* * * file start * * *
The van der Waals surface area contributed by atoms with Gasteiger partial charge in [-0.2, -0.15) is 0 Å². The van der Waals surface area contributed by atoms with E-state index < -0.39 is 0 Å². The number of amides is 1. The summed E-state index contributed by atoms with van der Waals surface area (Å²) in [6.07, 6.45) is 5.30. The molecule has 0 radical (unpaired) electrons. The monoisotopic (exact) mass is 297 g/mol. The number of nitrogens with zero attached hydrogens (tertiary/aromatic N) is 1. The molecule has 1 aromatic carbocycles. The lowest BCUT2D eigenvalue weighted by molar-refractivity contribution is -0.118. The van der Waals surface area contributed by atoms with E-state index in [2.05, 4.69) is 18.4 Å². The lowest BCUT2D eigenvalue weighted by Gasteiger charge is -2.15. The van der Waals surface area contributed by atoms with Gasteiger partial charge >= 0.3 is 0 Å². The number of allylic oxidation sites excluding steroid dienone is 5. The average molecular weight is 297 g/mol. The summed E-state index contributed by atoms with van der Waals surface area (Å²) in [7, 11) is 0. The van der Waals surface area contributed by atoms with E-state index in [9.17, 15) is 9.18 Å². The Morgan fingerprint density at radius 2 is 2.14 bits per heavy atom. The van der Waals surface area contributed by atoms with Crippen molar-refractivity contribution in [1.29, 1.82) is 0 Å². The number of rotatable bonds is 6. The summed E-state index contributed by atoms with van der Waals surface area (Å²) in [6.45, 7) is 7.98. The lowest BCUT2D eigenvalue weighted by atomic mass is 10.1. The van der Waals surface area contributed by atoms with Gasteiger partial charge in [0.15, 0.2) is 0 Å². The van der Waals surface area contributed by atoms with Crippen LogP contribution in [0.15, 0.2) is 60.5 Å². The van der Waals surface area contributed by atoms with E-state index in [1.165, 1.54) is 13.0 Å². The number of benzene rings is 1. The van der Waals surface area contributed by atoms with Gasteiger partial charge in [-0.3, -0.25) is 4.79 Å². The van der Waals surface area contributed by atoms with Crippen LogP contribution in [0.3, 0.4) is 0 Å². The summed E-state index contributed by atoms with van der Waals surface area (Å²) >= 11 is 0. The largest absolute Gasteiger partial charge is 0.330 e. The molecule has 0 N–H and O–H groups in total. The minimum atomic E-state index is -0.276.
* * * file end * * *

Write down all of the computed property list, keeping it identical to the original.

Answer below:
The van der Waals surface area contributed by atoms with Gasteiger partial charge in [-0.2, -0.15) is 0 Å². The van der Waals surface area contributed by atoms with E-state index < -0.39 is 0 Å². The number of amides is 1. The summed E-state index contributed by atoms with van der Waals surface area (Å²) in [6.07, 6.45) is 5.30. The molecule has 0 radical (unpaired) electrons. The monoisotopic (exact) mass is 297 g/mol. The number of nitrogens with zero attached hydrogens (tertiary/aromatic N) is 1. The molecule has 1 aromatic carbocycles. The lowest BCUT2D eigenvalue weighted by molar-refractivity contribution is -0.118. The van der Waals surface area contributed by atoms with E-state index in [2.05, 4.69) is 18.4 Å². The lowest BCUT2D eigenvalue weighted by Gasteiger charge is -2.15. The van der Waals surface area contributed by atoms with Gasteiger partial charge >= 0.3 is 0 Å². The number of allylic oxidation sites excluding steroid dienone is 5. The average molecular weight is 297 g/mol. The summed E-state index contributed by atoms with van der Waals surface area (Å²) in [7, 11) is 0. The van der Waals surface area contributed by atoms with E-state index in [9.17, 15) is 9.18 Å². The Morgan fingerprint density at radius 2 is 2.14 bits per heavy atom. The van der Waals surface area contributed by atoms with Crippen molar-refractivity contribution in [1.29, 1.82) is 0 Å². The number of rotatable bonds is 6. The summed E-state index contributed by atoms with van der Waals surface area (Å²) in [6.45, 7) is 7.98. The lowest BCUT2D eigenvalue weighted by atomic mass is 10.1. The van der Waals surface area contributed by atoms with Gasteiger partial charge in [0.15, 0.2) is 0 Å². The van der Waals surface area contributed by atoms with Crippen LogP contribution in [0.15, 0.2) is 60.5 Å². The van der Waals surface area contributed by atoms with E-state index in [1.165, 1.54) is 13.0 Å². The number of benzene rings is 1. The van der Waals surface area contributed by atoms with Gasteiger partial charge in [-0.3, -0.25) is 4.79 Å². The van der Waals surface area contributed by atoms with Crippen LogP contribution in [0.3, 0.4) is 0 Å². The summed E-state index contributed by atoms with van der Waals surface area (Å²) >= 11 is 0. The largest absolute Gasteiger partial charge is 0.330 e. The molecule has 0 N–H and O–H groups in total. The minimum atomic E-state index is -0.276.